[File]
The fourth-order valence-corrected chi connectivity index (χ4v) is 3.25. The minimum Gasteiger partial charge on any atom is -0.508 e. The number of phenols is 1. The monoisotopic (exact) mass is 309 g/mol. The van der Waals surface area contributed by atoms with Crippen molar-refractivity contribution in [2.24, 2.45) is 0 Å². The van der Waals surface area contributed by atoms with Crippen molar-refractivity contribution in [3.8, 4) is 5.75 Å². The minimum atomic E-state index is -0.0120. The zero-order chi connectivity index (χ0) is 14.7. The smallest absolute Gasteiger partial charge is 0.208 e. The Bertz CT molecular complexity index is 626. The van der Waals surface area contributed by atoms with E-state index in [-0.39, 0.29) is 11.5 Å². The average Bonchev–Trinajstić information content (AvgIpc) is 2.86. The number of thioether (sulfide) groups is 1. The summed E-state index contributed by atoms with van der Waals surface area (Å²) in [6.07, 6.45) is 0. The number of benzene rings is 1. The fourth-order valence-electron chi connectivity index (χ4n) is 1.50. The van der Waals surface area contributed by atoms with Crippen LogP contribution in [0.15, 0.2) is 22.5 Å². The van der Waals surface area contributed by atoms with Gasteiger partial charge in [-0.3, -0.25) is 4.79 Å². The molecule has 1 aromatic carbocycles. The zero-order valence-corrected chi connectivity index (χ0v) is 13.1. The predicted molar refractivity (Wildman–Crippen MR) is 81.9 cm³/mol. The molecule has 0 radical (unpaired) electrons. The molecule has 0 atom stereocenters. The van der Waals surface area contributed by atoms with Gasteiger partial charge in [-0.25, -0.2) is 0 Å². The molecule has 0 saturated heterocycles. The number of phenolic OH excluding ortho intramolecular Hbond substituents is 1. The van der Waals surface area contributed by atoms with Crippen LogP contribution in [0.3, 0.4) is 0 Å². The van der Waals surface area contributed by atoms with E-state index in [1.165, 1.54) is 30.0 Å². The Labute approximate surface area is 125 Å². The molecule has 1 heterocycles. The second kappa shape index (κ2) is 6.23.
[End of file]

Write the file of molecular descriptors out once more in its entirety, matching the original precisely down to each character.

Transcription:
The fourth-order valence-corrected chi connectivity index (χ4v) is 3.25. The minimum Gasteiger partial charge on any atom is -0.508 e. The number of phenols is 1. The monoisotopic (exact) mass is 309 g/mol. The van der Waals surface area contributed by atoms with Crippen molar-refractivity contribution in [2.24, 2.45) is 0 Å². The van der Waals surface area contributed by atoms with Crippen molar-refractivity contribution in [3.8, 4) is 5.75 Å². The minimum atomic E-state index is -0.0120. The zero-order chi connectivity index (χ0) is 14.7. The smallest absolute Gasteiger partial charge is 0.208 e. The Bertz CT molecular complexity index is 626. The van der Waals surface area contributed by atoms with E-state index in [-0.39, 0.29) is 11.5 Å². The average Bonchev–Trinajstić information content (AvgIpc) is 2.86. The number of thioether (sulfide) groups is 1. The summed E-state index contributed by atoms with van der Waals surface area (Å²) in [6.07, 6.45) is 0. The number of benzene rings is 1. The fourth-order valence-electron chi connectivity index (χ4n) is 1.50. The van der Waals surface area contributed by atoms with Crippen LogP contribution in [0.15, 0.2) is 22.5 Å². The van der Waals surface area contributed by atoms with Gasteiger partial charge in [-0.3, -0.25) is 4.79 Å². The molecule has 1 aromatic carbocycles. The zero-order valence-corrected chi connectivity index (χ0v) is 13.1. The predicted molar refractivity (Wildman–Crippen MR) is 81.9 cm³/mol. The molecule has 0 radical (unpaired) electrons. The molecule has 0 atom stereocenters. The van der Waals surface area contributed by atoms with Gasteiger partial charge in [-0.25, -0.2) is 0 Å². The molecule has 0 saturated heterocycles. The number of phenolic OH excluding ortho intramolecular Hbond substituents is 1. The van der Waals surface area contributed by atoms with Crippen LogP contribution in [0.3, 0.4) is 0 Å². The van der Waals surface area contributed by atoms with E-state index in [1.165, 1.54) is 30.0 Å². The Labute approximate surface area is 125 Å². The molecule has 1 heterocycles. The second kappa shape index (κ2) is 6.23.